Gaming Grammar: Games for Teaching Foreign Language Grammar

Shortage in language skills is estimated to lead to a £48 billion loss to the UK economy per year.  Fewer than half of pupils take a GCSE in a language; only one third of pupils achieves a good GCSE grade in a language. Beyond GCSE, modern languages are in crisis.

In September 2014, foreign languages became a compulsory component of the primary school National Curriculum, a core requirement of which is that pupils are able to “understand basic grammar”. However, there continues to be a severe shortage of research- and evidence-based resources for foreign language grammar teaching and learning at this level.

Gamification has the potential to make languages intrinsically interesting and challenging.  However current games for language learning focus only on vocabulary learning and/ or are only for English as a foreign language. Grammar packages are dry and are not based on evidence from trials or learning theory.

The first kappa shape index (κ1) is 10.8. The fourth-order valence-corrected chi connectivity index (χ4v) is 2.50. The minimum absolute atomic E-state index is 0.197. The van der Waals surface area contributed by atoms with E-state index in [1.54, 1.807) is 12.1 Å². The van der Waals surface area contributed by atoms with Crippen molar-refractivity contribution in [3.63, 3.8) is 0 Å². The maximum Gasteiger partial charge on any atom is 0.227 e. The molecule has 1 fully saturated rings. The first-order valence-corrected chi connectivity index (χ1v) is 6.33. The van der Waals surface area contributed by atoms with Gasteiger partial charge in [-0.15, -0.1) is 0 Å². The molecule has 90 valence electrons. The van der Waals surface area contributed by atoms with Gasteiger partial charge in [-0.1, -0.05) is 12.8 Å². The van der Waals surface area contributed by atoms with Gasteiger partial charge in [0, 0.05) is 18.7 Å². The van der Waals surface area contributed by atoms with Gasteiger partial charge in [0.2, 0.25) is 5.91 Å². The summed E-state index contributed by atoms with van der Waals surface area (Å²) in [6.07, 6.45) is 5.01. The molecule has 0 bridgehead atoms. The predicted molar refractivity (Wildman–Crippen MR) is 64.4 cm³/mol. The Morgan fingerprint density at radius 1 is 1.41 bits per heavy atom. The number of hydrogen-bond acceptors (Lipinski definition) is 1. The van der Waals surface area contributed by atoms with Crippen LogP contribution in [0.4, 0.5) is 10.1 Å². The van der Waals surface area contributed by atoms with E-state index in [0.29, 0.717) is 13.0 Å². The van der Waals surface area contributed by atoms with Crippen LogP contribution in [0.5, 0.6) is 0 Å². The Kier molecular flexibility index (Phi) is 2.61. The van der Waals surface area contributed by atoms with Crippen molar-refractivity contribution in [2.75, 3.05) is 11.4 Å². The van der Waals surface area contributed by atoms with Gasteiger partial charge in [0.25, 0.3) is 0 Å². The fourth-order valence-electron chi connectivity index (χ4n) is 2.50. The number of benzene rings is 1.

In collaboration with leading UK foreign language teachers, researchers at the Digital Creativity Labs are working on the development of a digital game to address these needs. Based on world-leading research from York’s Department of Education, the game uses form-function mapping, a research-based teaching approach, to teach the fundamental rules of grammar.

The game provides a highly effective and motivating teaching and learning tool, enabling pupils to engage in more autonomous learning in a linguistically rich environment, whilst simultaneously allowing teachers to efficiently track their learners’ progress through the aggregation of key gameplay data.

Between March and July 2017, the game is being trialled in 7 schools in the York and Tadcaster area, working directly with 10 teachers and 200 children. This  large-scale, classroom-based evaluation of the language game, will provide evidence which demonstrates the efficacy of the use of games for teaching. Furthermore, the data gathered through gameplay will give a much more detailed understanding of the learning of the children than has previously been gathered in such trials.

While the initial implementation of the game is French, it has been designed to be adapted to other languages, with scope for extension to English to assist mainstream teaching of English grammar (in support of the SPAG test) as well as for teaching of English as a Foreign Language (EFL).